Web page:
Didier Stevens

Tuesday 14 December 2010

HeapLocker: Private Memory Usage Monitoring

Filed under: My Software,Vulnerabilities — Didier Stevens @ 17:30

Explaining how Private Usage Memory Monitoring in HeapLocker works is easy, so let’s start with this technique.

When a malicious document performs a heap spray, allocation of private virtual memory will skyrocket. HeapLocker allows you to set a maximum to the amount of private virtual memory a process is using. If the maximum is exceeded, HeapLocker will suspend the process and inform the user.

To configure HeapLocker to monitor Adobe Reader’s usage of private memory and set a maximum, create these registry keys:


This will set the maximum to 256 MB (0x100).

When HeapLocker is loaded inside Acrobat Reader (AcroRd32.exe process), it will find the PrivateUsageMax setting and start a new thread inside the Adobe Reader process. During most of its life, this thread will do nothing (sleep). Every second, it will wake-up and check the amount of private memory allocated by the process (PrivateUsage). If this amount is equal to or larger than the maximum value specified in PrivateUsageMax, the thread will suspend all other threads in the process and display a message box to the user.

The user can decide to terminate the process, or decide to continue using the program. When the user decides to continue, HeapLocker will resume all threads and disable its monitoring of private memory usage for the life of this process.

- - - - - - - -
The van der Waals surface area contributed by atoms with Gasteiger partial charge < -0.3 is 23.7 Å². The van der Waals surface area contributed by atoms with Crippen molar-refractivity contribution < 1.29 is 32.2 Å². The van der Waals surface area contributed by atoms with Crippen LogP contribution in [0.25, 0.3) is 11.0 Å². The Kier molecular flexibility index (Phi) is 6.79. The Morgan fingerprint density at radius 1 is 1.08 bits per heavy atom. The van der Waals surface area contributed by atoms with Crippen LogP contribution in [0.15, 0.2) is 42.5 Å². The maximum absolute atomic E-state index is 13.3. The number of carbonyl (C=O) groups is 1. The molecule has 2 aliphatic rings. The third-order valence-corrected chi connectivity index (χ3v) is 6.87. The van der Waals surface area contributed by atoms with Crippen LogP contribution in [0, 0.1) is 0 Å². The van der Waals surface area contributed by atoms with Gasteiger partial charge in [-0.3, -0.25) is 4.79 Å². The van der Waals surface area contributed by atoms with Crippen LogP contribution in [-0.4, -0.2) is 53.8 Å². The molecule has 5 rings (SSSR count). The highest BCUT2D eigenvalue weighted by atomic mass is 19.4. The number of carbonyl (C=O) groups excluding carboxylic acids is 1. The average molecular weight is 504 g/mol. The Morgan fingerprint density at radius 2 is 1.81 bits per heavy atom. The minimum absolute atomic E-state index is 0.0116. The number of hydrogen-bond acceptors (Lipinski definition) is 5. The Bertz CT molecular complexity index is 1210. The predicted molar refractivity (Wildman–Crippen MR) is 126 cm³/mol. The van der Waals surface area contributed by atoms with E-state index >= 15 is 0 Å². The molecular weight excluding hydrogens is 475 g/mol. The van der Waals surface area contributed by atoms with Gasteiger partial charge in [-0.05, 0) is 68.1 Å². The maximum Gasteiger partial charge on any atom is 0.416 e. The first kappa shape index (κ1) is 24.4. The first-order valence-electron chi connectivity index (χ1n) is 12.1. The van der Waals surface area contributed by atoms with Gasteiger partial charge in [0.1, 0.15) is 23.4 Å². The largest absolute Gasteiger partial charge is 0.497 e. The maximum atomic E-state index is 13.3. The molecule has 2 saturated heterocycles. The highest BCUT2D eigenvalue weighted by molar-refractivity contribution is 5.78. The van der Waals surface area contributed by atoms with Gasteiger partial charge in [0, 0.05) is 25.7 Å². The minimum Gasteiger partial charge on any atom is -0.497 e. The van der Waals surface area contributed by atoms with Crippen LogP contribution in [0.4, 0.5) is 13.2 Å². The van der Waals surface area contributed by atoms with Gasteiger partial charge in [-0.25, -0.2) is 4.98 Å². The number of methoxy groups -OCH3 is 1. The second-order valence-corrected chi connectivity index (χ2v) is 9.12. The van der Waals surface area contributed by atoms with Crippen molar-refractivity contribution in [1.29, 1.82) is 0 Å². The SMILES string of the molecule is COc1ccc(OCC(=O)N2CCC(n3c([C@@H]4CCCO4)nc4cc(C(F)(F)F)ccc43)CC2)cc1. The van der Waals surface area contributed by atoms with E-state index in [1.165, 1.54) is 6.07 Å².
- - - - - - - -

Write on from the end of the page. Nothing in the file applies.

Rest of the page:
The user is offered this choice to be able to deal with false positives. If you set your PrivateUsageMax value too low and you open many different documents in the same application, you could exceed the limit without an actual heap spray taking place. For applications that (mostly) just display data, like Adobe Reader and Internet Explorer, this is not a real issue, because no data is lost when you terminate the application. But with Microsoft Word or Excel, you will loose unsaved data when the process is terminated.

If you don’t trust your users to make the right decision when presented with this dialog, you can set registry key ForceTermination to 1. When this key is set, the user will not be offered a choice: the threads are suspended, a message box is displayed with just an OK button, and the application is terminated when the OK button is clicked.

I’ve tested this feature of HeapLocker for several months with Adobe and MS Office, limiting the private usage to 1024 MB. I don’t recommend you use the other HeapLocker techniques yet, I’m still testing these features.

This feature of HeapLocker is compatible with EMET, I’ve used both tools concurrently to protect Adobe Reader.

You can use Process Explorer to get an idea of the private memory usage of your applications.

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